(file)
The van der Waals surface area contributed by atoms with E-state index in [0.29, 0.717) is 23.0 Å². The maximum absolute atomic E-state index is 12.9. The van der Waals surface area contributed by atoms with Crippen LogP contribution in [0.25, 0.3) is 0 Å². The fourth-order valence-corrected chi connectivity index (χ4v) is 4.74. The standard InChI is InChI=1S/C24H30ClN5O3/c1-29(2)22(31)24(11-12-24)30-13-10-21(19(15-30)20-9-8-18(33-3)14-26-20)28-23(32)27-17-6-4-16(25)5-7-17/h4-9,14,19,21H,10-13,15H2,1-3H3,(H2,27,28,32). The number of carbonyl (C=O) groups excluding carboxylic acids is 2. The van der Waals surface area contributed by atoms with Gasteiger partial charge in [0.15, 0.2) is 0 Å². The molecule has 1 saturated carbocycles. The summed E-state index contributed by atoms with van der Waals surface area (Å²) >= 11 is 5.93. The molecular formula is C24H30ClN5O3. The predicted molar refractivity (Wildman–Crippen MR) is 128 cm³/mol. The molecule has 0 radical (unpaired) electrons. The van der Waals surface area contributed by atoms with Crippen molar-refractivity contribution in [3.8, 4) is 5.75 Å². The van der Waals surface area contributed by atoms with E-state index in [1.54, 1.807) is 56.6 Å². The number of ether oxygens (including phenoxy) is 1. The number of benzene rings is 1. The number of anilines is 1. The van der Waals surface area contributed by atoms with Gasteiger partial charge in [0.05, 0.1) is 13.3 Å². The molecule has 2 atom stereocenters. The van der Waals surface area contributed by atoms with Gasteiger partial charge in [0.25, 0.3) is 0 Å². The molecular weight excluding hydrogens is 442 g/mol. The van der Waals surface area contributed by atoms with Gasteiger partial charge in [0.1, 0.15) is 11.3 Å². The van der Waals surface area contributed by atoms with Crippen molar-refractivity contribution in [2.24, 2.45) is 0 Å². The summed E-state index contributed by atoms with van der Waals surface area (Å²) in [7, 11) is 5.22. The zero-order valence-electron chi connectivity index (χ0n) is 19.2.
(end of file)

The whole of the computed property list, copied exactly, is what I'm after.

The van der Waals surface area contributed by atoms with E-state index in [0.29, 0.717) is 23.0 Å². The maximum absolute atomic E-state index is 12.9. The van der Waals surface area contributed by atoms with Crippen LogP contribution in [0.25, 0.3) is 0 Å². The fourth-order valence-corrected chi connectivity index (χ4v) is 4.74. The standard InChI is InChI=1S/C24H30ClN5O3/c1-29(2)22(31)24(11-12-24)30-13-10-21(19(15-30)20-9-8-18(33-3)14-26-20)28-23(32)27-17-6-4-16(25)5-7-17/h4-9,14,19,21H,10-13,15H2,1-3H3,(H2,27,28,32). The number of carbonyl (C=O) groups excluding carboxylic acids is 2. The van der Waals surface area contributed by atoms with Gasteiger partial charge in [0.15, 0.2) is 0 Å². The molecule has 1 saturated carbocycles. The summed E-state index contributed by atoms with van der Waals surface area (Å²) >= 11 is 5.93. The molecular formula is C24H30ClN5O3. The predicted molar refractivity (Wildman–Crippen MR) is 128 cm³/mol. The molecule has 0 radical (unpaired) electrons. The van der Waals surface area contributed by atoms with Crippen molar-refractivity contribution in [3.8, 4) is 5.75 Å². The van der Waals surface area contributed by atoms with E-state index in [1.54, 1.807) is 56.6 Å². The number of ether oxygens (including phenoxy) is 1. The number of benzene rings is 1. The number of anilines is 1. The van der Waals surface area contributed by atoms with Gasteiger partial charge in [0.05, 0.1) is 13.3 Å². The molecule has 2 atom stereocenters. The van der Waals surface area contributed by atoms with Gasteiger partial charge in [0.25, 0.3) is 0 Å². The molecular weight excluding hydrogens is 442 g/mol. The van der Waals surface area contributed by atoms with Gasteiger partial charge in [0.1, 0.15) is 11.3 Å². The van der Waals surface area contributed by atoms with Crippen molar-refractivity contribution in [2.24, 2.45) is 0 Å². The summed E-state index contributed by atoms with van der Waals surface area (Å²) in [7, 11) is 5.22. The zero-order valence-electron chi connectivity index (χ0n) is 19.2.